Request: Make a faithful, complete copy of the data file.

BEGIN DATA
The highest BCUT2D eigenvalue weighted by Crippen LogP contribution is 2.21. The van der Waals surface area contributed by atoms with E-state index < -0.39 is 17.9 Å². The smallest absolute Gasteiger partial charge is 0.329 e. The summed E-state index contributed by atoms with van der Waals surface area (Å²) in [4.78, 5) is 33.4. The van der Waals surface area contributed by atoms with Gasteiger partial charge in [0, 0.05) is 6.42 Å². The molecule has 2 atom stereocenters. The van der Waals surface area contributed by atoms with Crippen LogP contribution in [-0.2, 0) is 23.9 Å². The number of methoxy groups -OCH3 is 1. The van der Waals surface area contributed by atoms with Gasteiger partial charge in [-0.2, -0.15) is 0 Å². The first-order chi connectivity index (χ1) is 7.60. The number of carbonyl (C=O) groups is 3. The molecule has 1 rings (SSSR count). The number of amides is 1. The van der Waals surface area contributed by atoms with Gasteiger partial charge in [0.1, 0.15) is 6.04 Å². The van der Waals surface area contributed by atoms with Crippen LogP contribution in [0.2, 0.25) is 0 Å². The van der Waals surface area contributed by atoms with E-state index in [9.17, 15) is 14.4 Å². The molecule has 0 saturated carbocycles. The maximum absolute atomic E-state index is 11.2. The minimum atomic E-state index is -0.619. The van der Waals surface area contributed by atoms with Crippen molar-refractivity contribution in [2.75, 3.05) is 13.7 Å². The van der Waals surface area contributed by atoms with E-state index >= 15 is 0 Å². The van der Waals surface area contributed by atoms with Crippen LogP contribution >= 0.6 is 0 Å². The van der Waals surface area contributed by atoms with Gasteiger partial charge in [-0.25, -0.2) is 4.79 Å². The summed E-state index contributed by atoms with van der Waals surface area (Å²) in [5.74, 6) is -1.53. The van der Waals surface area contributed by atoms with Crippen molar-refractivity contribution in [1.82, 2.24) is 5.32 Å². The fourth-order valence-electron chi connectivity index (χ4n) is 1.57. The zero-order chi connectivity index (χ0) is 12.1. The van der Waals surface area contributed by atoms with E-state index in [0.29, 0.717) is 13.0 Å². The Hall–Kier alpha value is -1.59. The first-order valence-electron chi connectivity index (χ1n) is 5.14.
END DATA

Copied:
The highest BCUT2D eigenvalue weighted by Crippen LogP contribution is 2.21. The van der Waals surface area contributed by atoms with E-state index < -0.39 is 17.9 Å². The smallest absolute Gasteiger partial charge is 0.329 e. The summed E-state index contributed by atoms with van der Waals surface area (Å²) in [4.78, 5) is 33.4. The van der Waals surface area contributed by atoms with Gasteiger partial charge in [0, 0.05) is 6.42 Å². The molecule has 2 atom stereocenters. The van der Waals surface area contributed by atoms with Crippen LogP contribution in [-0.2, 0) is 23.9 Å². The number of methoxy groups -OCH3 is 1. The van der Waals surface area contributed by atoms with Gasteiger partial charge in [-0.2, -0.15) is 0 Å². The first-order chi connectivity index (χ1) is 7.60. The number of carbonyl (C=O) groups is 3. The molecule has 1 rings (SSSR count). The number of amides is 1. The van der Waals surface area contributed by atoms with Gasteiger partial charge in [0.1, 0.15) is 6.04 Å². The van der Waals surface area contributed by atoms with Crippen LogP contribution in [0.2, 0.25) is 0 Å². The van der Waals surface area contributed by atoms with E-state index in [9.17, 15) is 14.4 Å². The molecule has 0 saturated carbocycles. The maximum absolute atomic E-state index is 11.2. The minimum atomic E-state index is -0.619. The van der Waals surface area contributed by atoms with Crippen molar-refractivity contribution in [2.75, 3.05) is 13.7 Å². The van der Waals surface area contributed by atoms with E-state index >= 15 is 0 Å². The van der Waals surface area contributed by atoms with Crippen LogP contribution >= 0.6 is 0 Å². The van der Waals surface area contributed by atoms with Gasteiger partial charge in [-0.25, -0.2) is 4.79 Å². The summed E-state index contributed by atoms with van der Waals surface area (Å²) in [5.74, 6) is -1.53. The van der Waals surface area contributed by atoms with Crippen molar-refractivity contribution in [1.82, 2.24) is 5.32 Å². The fourth-order valence-electron chi connectivity index (χ4n) is 1.57. The zero-order chi connectivity index (χ0) is 12.1. The van der Waals surface area contributed by atoms with E-state index in [0.29, 0.717) is 13.0 Å². The Hall–Kier alpha value is -1.59. The first-order valence-electron chi connectivity index (χ1n) is 5.14.